Game Info:

Astervoid 2000
Developed By: Mad Capacity, LREVG
Published By: Mad Capacity, LREVG
Released: December 1, 2016
Available On: Linux, macOS, Windows
Genre: Top-down arcade shooter
ESRB Rating: N/A
Number of Players: 1-4 offline
Price: $9.99

Thanks to Mad Capacity and LREVG for the review key!

Once upon a time, buying a game meant you had access to all of its content. Said content may be simple, but ultimately pure in both scope and gameplay. Even now, in the era of loot boxes, micro-transactions, and season passes, it’s the straightforward gameplay-focused games that stand out. It helps, like with Astervoid 2000, if the game is a thoroughly well-built product.

Astervoid 2000 is uncomplicated in its premise: it’s an amalgamation of Atari games, featuring Asteroid-like environmental obstacles and Combat-esque multiplayer mayhem. Two to four player-controlled spaceships, or one against an ever-increasing number of AI-driven ships, duke it out in a constantly-shifting asteroid belt. The ships, while having six different designs, operate the same: a rapid-fire shot that can be charged for a powerful shorter-range blast, a quick dash, and a melee attack activated by dashing with a full charge. Ships have a shield that slowly recharges that can take one regular shot; a charge shot, a melee attack, or an unshielded attack means destruction. Asteroids drift in and out of the field, and come in four flavors: standard, explosive, reflective, and indestructible. They can’t directly harm your ship, but can push you around and interrupt your shots. A large, neutral battleship can occasionally drift in as well, randomly peppering the field with large green bullets.

Astervoid 2000

Strong Points: Great game design; tight controls
Weak Points: Results screen takes a bit too long
Moral Warnings: Ship-to-ship combat; a heavily abbreviated swear (“f’n”)

In the single-player survival mode, your only objective is to take out as many enemies before you explode. Every four rounds, the number of enemies increase, and it won’t be long until you’re juggling six ships, a full asteroid belt, and a stray battleship. The multiplayer aspect is as you’d expect: up to four players, up to two teams, up to a certain number of kills. The survival mode comes with an online leaderboard; the multiplayer is, by design, local only.

This is, in essence, the entirety of Astervoid 2000 – a relatively simple game, but executed masterfully. The controls are tight and responsive, the gameplay is fluid, and the mechanics work in tandem with each other to add a surprising amount of depth. Normal shots cancel each other out, while charged shots blast through just about anything. Your ship slows to a crawl if it’s holding a charge, with the risk offset by the potential for a one-hit kill. Melee attacks make you effectively invulnerable, but wide open upon completion. Firing any shots at all push your ship backwards a little, potentially putting you in a bad position. Rarely, a killing blow will send your ship into self-destruct mode, letting you attempt to pilot your doomed craft to catch foes in the explosion. When it all comes together, it creates a fast-paced, well designed, engaging game.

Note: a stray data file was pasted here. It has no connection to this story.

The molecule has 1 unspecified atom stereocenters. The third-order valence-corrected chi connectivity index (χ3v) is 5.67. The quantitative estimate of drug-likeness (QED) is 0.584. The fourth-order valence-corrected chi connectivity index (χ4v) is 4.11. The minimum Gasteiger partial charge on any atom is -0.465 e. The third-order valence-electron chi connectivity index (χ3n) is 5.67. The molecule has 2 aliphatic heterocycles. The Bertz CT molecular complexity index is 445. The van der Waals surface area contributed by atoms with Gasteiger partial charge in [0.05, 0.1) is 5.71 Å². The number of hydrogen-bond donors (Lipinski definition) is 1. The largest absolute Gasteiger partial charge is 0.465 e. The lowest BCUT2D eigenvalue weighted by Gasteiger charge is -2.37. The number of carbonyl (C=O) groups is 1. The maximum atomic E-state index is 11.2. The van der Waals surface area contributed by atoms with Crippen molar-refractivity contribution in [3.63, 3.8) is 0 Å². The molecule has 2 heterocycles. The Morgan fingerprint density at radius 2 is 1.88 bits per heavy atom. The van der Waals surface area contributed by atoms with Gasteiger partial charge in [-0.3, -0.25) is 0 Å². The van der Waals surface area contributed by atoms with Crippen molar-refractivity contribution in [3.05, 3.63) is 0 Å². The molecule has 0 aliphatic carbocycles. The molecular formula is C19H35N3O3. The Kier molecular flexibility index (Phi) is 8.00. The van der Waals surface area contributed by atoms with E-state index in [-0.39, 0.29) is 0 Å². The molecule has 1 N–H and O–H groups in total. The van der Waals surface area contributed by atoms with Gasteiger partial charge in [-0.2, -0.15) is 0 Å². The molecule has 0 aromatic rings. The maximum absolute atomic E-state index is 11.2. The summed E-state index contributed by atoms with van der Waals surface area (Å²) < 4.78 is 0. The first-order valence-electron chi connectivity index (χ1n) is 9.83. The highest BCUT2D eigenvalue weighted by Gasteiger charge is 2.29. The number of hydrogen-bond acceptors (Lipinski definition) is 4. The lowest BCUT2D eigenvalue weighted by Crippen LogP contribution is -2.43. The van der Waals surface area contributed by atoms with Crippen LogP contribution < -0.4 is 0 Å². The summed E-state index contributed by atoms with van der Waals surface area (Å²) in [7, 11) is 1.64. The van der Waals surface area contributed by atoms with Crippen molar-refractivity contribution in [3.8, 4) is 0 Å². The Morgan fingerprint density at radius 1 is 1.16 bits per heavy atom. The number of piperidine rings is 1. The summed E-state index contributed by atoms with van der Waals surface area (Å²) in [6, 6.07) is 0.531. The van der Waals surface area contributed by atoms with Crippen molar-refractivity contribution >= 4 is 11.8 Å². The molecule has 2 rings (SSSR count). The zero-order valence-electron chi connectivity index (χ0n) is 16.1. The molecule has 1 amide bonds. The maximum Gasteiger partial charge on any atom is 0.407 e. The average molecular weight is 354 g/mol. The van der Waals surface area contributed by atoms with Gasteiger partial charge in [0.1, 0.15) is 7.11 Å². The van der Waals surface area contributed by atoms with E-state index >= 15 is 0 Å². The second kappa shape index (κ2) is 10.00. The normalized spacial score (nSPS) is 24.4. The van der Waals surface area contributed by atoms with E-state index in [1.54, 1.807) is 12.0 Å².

It’s hard to pick out a weak spot in such a tightly-knit experience – the results screen lingers a bit too long and can’t be skipped or sped up, but that’s about it. The lack of online multiplayer might be a sticking point as well, but since the game is built around the premise of couch co-op, you can’t really fault it. It’s also rather hard to get four players on one computer at once; this is one game that would actually benefit from a console port. Overall, it’s a game best enjoyed in short bursts and with friends, but it’s always enjoyable and easy to come back to.

Astervoid 2000
Score Breakdown:
Higher is better
(10/10 is perfect)

Game Score - 90%
Gameplay - 19/20
Graphics - 9/10
Sound - 7/10
Stability - 5/5
Controls - 5/5

Morality Score - 90%
Violence - 7/10
Language - 8/10
Sexual Content - 10/10
Occult/Supernatural - 10/10
Cultural/Moral/Ethical - 10/10

Graphically, the game is rather impressive, making use of both competent pixel art and more modern particle effects. Ships and bullets are colorful and easy to discern from the background, and the different asteroid types are obvious at a glance. There are some nice subtle details to it as well, with some wispy clouds and a neat flashlight effect on the front arc of every ship. The songs made for Astervoid 2000 are good, but tend to fade into the background of the in-game chaos. The sound effects do their jobs well, fitting nicely with their paired actions.

Morally, the game holds up just fine. Ship-to-ship combat is the focus of the game, though there’s not even any indication that these crafts are manned. In one of the opening splash screens, there’s a heavily-abbreviated swear word, as the game tells you it’s best enjoyed on a “big f’n TV” – otherwise, there's little text to be seen. In every other respect, this game is safe for all ages to enjoy.

In an environment where too many games chase too many demographics, Astervoid 2000 is refreshing: it knows what it is, and executes near-perfectly. If you enjoy old-school arcade titles and can get a lot of mileage out of short, pick-up-and-play sessions, Astervoid 2000 is certainly worth the price of admission. If you have three like-minded friends – and three wired controllers – it’s a must-buy.


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Christ Centered Gamer looks at video games from two view points. We analyze games on a secular level which will break down a game based on its graphics, sound, stability and overall gaming experience. If you’re concerned about the family friendliness of a game, we have a separate moral score which looks at violence, language, sexual content, occult references and other ethical issues.

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